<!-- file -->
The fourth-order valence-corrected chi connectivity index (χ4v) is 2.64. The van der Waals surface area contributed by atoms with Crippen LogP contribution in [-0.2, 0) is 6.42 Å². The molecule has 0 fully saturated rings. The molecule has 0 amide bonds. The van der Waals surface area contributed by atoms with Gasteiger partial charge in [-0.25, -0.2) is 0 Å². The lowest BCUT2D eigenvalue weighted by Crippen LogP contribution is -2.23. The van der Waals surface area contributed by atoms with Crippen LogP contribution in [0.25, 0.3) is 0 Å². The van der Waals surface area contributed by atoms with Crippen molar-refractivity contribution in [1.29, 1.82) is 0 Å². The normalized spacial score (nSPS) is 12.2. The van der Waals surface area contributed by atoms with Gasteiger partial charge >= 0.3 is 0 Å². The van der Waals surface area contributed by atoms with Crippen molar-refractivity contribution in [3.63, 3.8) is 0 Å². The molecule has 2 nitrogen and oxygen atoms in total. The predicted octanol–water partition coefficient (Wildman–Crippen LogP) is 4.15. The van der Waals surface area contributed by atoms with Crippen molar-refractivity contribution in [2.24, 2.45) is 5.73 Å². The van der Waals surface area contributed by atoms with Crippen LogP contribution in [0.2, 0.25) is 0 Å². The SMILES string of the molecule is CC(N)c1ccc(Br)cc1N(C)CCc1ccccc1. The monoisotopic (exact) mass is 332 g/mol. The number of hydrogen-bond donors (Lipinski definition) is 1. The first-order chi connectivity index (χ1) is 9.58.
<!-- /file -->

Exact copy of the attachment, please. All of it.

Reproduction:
The fourth-order valence-corrected chi connectivity index (χ4v) is 2.64. The van der Waals surface area contributed by atoms with Crippen LogP contribution in [-0.2, 0) is 6.42 Å². The molecule has 0 fully saturated rings. The molecule has 0 amide bonds. The van der Waals surface area contributed by atoms with Gasteiger partial charge in [-0.25, -0.2) is 0 Å². The lowest BCUT2D eigenvalue weighted by Crippen LogP contribution is -2.23. The van der Waals surface area contributed by atoms with Crippen LogP contribution in [0.25, 0.3) is 0 Å². The van der Waals surface area contributed by atoms with Crippen molar-refractivity contribution in [1.29, 1.82) is 0 Å². The normalized spacial score (nSPS) is 12.2. The van der Waals surface area contributed by atoms with Gasteiger partial charge >= 0.3 is 0 Å². The van der Waals surface area contributed by atoms with Crippen molar-refractivity contribution in [3.63, 3.8) is 0 Å². The molecule has 2 nitrogen and oxygen atoms in total. The predicted octanol–water partition coefficient (Wildman–Crippen LogP) is 4.15. The van der Waals surface area contributed by atoms with Crippen molar-refractivity contribution in [2.24, 2.45) is 5.73 Å². The van der Waals surface area contributed by atoms with Crippen LogP contribution in [0.2, 0.25) is 0 Å². The SMILES string of the molecule is CC(N)c1ccc(Br)cc1N(C)CCc1ccccc1. The monoisotopic (exact) mass is 332 g/mol. The number of hydrogen-bond donors (Lipinski definition) is 1. The first-order chi connectivity index (χ1) is 9.58.